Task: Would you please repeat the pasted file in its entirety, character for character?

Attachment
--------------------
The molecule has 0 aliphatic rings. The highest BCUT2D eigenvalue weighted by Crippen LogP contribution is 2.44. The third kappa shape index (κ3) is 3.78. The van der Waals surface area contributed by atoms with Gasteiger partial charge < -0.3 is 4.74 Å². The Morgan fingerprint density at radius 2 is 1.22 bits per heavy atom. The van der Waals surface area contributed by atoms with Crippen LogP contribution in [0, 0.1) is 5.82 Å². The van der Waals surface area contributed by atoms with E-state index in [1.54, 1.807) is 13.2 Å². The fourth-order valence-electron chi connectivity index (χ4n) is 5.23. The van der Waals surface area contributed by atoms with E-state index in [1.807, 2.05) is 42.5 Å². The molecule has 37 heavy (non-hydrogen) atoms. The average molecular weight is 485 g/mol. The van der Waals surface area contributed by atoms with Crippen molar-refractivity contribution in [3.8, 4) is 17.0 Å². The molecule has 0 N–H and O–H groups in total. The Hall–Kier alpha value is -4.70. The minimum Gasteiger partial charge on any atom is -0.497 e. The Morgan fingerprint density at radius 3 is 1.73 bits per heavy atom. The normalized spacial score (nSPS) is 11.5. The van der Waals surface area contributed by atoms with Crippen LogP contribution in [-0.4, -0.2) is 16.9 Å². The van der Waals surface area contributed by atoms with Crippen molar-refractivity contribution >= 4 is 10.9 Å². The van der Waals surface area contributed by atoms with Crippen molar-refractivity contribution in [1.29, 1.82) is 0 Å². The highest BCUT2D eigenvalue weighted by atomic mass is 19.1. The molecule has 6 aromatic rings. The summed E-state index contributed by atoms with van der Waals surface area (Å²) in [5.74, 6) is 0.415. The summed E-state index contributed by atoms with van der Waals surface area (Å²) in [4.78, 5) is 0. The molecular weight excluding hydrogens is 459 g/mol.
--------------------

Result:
The molecule has 0 aliphatic rings. The highest BCUT2D eigenvalue weighted by Crippen LogP contribution is 2.44. The third kappa shape index (κ3) is 3.78. The van der Waals surface area contributed by atoms with Gasteiger partial charge < -0.3 is 4.74 Å². The Morgan fingerprint density at radius 2 is 1.22 bits per heavy atom. The van der Waals surface area contributed by atoms with Crippen LogP contribution in [0, 0.1) is 5.82 Å². The van der Waals surface area contributed by atoms with E-state index in [1.54, 1.807) is 13.2 Å². The fourth-order valence-electron chi connectivity index (χ4n) is 5.23. The van der Waals surface area contributed by atoms with E-state index in [1.807, 2.05) is 42.5 Å². The molecule has 37 heavy (non-hydrogen) atoms. The average molecular weight is 485 g/mol. The van der Waals surface area contributed by atoms with Crippen molar-refractivity contribution in [3.8, 4) is 17.0 Å². The molecule has 0 N–H and O–H groups in total. The Hall–Kier alpha value is -4.70. The minimum Gasteiger partial charge on any atom is -0.497 e. The Morgan fingerprint density at radius 3 is 1.73 bits per heavy atom. The normalized spacial score (nSPS) is 11.5. The van der Waals surface area contributed by atoms with Crippen LogP contribution in [-0.4, -0.2) is 16.9 Å². The van der Waals surface area contributed by atoms with Crippen molar-refractivity contribution >= 4 is 10.9 Å². The van der Waals surface area contributed by atoms with Crippen molar-refractivity contribution in [1.29, 1.82) is 0 Å². The highest BCUT2D eigenvalue weighted by atomic mass is 19.1. The molecule has 6 aromatic rings. The summed E-state index contributed by atoms with van der Waals surface area (Å²) in [5.74, 6) is 0.415. The summed E-state index contributed by atoms with van der Waals surface area (Å²) in [4.78, 5) is 0. The molecular weight excluding hydrogens is 459 g/mol.